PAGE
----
If you ascend through 3000ft, then you change the altimeter subscale setting to QNE (1013mb) which is the universal datum for aircraft above transition altitude. Note, that in the USA, transition altitude is 18000ft and the pressure subscale is 29.92in HG and that in Europe, the transition altitude differs between European countries.

When you descend back down through transition altitude, you will be in contact with the destination airport if you are flying IFR and you will be given the QNH and possibly QFE (uncommon) to key into the altimeter subscale, which must be read back to confirm accuracy. If you are flying VFR and aren't yet in contact with somebody( i.e. don't have a VFR flight following (US) or a FIS (UK), then you will listen to ATIS and get the current information for the destination airport, and will notify ATC that you have this information. When flying in / out and around airspace below transition altitude, you always use QNH

A small clarification on a correct reply (details really). As noted, when you leave an airport you set your altimeter to local QNH (this is usually given along with your engine startup clearance and is of course contained in the ATIS).

Ascending aircraft turn altimeter to 29.92 (1013) crossing the Transition Altitude, while descending aircraft turn to local QNH crossing the Transition Level.

I did not understand what you meant by "If you ascend through 3000ft, then you change the altimeter subscale setting to QNE (1013mb)"

Pro Member Chief Captain
Jonathan (99jolegg) Chief Captain

Bindolaf wrote:

A small clarification on a correct reply (details really). As noted, when you leave an airport you set your altimeter to local QNH (this is usually given along with your engine startup clearance and is of course contained in the ATIS).

Ascending aircraft turn altimeter to 29.92 (1013) crossing the Transition Altitude, while descending aircraft turn to local QNH crossing the Transition Level.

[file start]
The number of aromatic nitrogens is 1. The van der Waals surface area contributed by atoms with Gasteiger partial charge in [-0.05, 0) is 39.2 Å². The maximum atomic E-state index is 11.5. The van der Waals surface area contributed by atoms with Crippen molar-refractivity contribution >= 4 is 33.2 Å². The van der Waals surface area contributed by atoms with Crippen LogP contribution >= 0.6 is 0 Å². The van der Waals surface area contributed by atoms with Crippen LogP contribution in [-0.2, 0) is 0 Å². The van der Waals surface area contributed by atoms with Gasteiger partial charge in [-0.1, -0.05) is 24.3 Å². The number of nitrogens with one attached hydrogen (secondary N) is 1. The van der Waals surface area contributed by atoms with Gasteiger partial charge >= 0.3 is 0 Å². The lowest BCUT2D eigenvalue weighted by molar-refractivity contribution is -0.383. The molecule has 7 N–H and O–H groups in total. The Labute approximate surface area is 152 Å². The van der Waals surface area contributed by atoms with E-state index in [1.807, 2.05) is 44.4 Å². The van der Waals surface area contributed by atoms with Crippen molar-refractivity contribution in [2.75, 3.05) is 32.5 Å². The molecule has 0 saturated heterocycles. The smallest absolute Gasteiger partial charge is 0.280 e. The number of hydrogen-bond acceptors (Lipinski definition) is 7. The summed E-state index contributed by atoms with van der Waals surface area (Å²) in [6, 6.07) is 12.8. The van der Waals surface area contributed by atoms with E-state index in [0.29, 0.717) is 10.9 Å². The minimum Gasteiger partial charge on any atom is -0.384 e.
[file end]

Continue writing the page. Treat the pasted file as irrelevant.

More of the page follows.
I did not understand what you meant by "If you ascend through 3000ft, then you change the altimeter subscale setting to QNE (1013mb)"

I meant if you ascend through 3000ft (i.e. the Transition Altitude in the UK; you don't have to if you are flying VFR happily at 2000ft) then you need to change the altimeter subscale setting (i.e. from the three subscale settings to choose from, QNH, QFE, QNE) to QNE which is 29.92 / 1013.

I hope that clears up what I meant Embarassed

Pro Member Captain
Bindolaf Captain

TA is 3000 across the UK? Really? Wow, seems low 🙂 Thanks for clarifying.

Pro Member Chief Captain
Jonathan (99jolegg) Chief Captain

Bindolaf wrote:

TA is 3000 across the UK? Really? Wow, seems low 🙂 Thanks for clarifying.

Yes Except they decided to make it a bit more complicated. TA in the London TMA is 6000ft, around the controlled airspace around Manchester TA is 5000ft and around Birmingham controlled airspace, the TA is 4000ft etc. Surrender

Pro Member Captain
Bindolaf Captain

That's how it is usually, each airport has its own TA. Germany is an exception I know, with a TA of 5000 across the board (and the US of course with 18000).